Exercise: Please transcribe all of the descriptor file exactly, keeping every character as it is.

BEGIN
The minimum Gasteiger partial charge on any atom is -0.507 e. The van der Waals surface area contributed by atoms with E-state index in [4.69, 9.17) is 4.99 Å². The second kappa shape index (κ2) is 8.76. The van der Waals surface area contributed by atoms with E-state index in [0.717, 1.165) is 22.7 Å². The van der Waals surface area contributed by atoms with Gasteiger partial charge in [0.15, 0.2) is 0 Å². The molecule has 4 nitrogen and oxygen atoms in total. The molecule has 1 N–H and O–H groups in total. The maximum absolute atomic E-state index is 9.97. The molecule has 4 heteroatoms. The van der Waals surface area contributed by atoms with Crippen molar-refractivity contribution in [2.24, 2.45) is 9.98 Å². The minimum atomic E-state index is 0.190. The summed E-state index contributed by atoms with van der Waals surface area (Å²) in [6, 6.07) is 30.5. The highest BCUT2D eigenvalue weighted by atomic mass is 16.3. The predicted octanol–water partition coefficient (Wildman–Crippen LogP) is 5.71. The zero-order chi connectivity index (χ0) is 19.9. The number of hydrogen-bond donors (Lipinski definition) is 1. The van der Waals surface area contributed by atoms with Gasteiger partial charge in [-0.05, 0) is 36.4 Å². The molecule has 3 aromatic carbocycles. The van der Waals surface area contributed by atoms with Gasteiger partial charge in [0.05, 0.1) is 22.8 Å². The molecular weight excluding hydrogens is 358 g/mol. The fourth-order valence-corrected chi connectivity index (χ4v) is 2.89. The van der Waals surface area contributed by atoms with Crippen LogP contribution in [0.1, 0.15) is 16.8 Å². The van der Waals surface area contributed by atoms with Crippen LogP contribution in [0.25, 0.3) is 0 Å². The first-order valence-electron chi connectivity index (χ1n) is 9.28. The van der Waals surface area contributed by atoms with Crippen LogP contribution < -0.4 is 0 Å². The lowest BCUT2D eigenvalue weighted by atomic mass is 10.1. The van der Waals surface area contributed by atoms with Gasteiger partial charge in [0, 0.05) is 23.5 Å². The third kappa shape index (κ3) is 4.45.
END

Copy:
The minimum Gasteiger partial charge on any atom is -0.507 e. The van der Waals surface area contributed by atoms with E-state index in [4.69, 9.17) is 4.99 Å². The second kappa shape index (κ2) is 8.76. The van der Waals surface area contributed by atoms with E-state index in [0.717, 1.165) is 22.7 Å². The van der Waals surface area contributed by atoms with Gasteiger partial charge in [0.15, 0.2) is 0 Å². The molecule has 4 nitrogen and oxygen atoms in total. The molecule has 1 N–H and O–H groups in total. The maximum absolute atomic E-state index is 9.97. The molecule has 4 heteroatoms. The van der Waals surface area contributed by atoms with Crippen molar-refractivity contribution in [2.24, 2.45) is 9.98 Å². The minimum atomic E-state index is 0.190. The summed E-state index contributed by atoms with van der Waals surface area (Å²) in [6, 6.07) is 30.5. The highest BCUT2D eigenvalue weighted by atomic mass is 16.3. The predicted octanol–water partition coefficient (Wildman–Crippen LogP) is 5.71. The zero-order chi connectivity index (χ0) is 19.9. The number of hydrogen-bond donors (Lipinski definition) is 1. The van der Waals surface area contributed by atoms with Gasteiger partial charge in [-0.05, 0) is 36.4 Å². The molecule has 3 aromatic carbocycles. The van der Waals surface area contributed by atoms with Gasteiger partial charge in [0.05, 0.1) is 22.8 Å². The molecular weight excluding hydrogens is 358 g/mol. The fourth-order valence-corrected chi connectivity index (χ4v) is 2.89. The van der Waals surface area contributed by atoms with Crippen LogP contribution in [0.1, 0.15) is 16.8 Å². The van der Waals surface area contributed by atoms with Crippen LogP contribution in [0.25, 0.3) is 0 Å². The first-order valence-electron chi connectivity index (χ1n) is 9.28. The van der Waals surface area contributed by atoms with Crippen LogP contribution < -0.4 is 0 Å². The lowest BCUT2D eigenvalue weighted by atomic mass is 10.1. The van der Waals surface area contributed by atoms with Gasteiger partial charge in [0, 0.05) is 23.5 Å². The third kappa shape index (κ3) is 4.45.